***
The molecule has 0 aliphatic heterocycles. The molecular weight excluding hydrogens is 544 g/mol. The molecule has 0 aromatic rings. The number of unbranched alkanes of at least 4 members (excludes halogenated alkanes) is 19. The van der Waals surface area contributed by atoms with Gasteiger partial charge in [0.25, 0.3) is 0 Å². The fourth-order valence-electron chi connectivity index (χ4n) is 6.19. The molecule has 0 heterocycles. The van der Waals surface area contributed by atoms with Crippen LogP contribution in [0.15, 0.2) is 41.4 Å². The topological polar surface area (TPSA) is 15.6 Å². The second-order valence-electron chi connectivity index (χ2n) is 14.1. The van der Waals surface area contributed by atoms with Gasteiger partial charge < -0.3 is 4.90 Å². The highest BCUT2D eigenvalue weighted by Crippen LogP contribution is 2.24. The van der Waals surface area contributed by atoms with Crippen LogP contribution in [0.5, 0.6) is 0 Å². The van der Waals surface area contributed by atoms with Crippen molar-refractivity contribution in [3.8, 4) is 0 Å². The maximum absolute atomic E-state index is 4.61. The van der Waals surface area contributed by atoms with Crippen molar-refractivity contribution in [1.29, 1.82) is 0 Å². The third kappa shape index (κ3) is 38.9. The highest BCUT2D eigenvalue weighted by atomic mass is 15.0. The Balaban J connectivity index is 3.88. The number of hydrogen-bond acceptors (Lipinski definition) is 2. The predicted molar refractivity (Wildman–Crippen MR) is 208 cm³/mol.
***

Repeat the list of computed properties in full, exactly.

The molecule has 0 aliphatic heterocycles. The molecular weight excluding hydrogens is 544 g/mol. The molecule has 0 aromatic rings. The number of unbranched alkanes of at least 4 members (excludes halogenated alkanes) is 19. The van der Waals surface area contributed by atoms with Gasteiger partial charge in [0.25, 0.3) is 0 Å². The fourth-order valence-electron chi connectivity index (χ4n) is 6.19. The molecule has 0 heterocycles. The van der Waals surface area contributed by atoms with Crippen LogP contribution in [0.15, 0.2) is 41.4 Å². The topological polar surface area (TPSA) is 15.6 Å². The second-order valence-electron chi connectivity index (χ2n) is 14.1. The van der Waals surface area contributed by atoms with Gasteiger partial charge < -0.3 is 4.90 Å². The highest BCUT2D eigenvalue weighted by Crippen LogP contribution is 2.24. The van der Waals surface area contributed by atoms with Crippen LogP contribution in [0.5, 0.6) is 0 Å². The van der Waals surface area contributed by atoms with Crippen molar-refractivity contribution in [3.8, 4) is 0 Å². The maximum absolute atomic E-state index is 4.61. The van der Waals surface area contributed by atoms with Crippen molar-refractivity contribution in [1.29, 1.82) is 0 Å². The third kappa shape index (κ3) is 38.9. The highest BCUT2D eigenvalue weighted by atomic mass is 15.0. The Balaban J connectivity index is 3.88. The number of hydrogen-bond acceptors (Lipinski definition) is 2. The predicted molar refractivity (Wildman–Crippen MR) is 208 cm³/mol.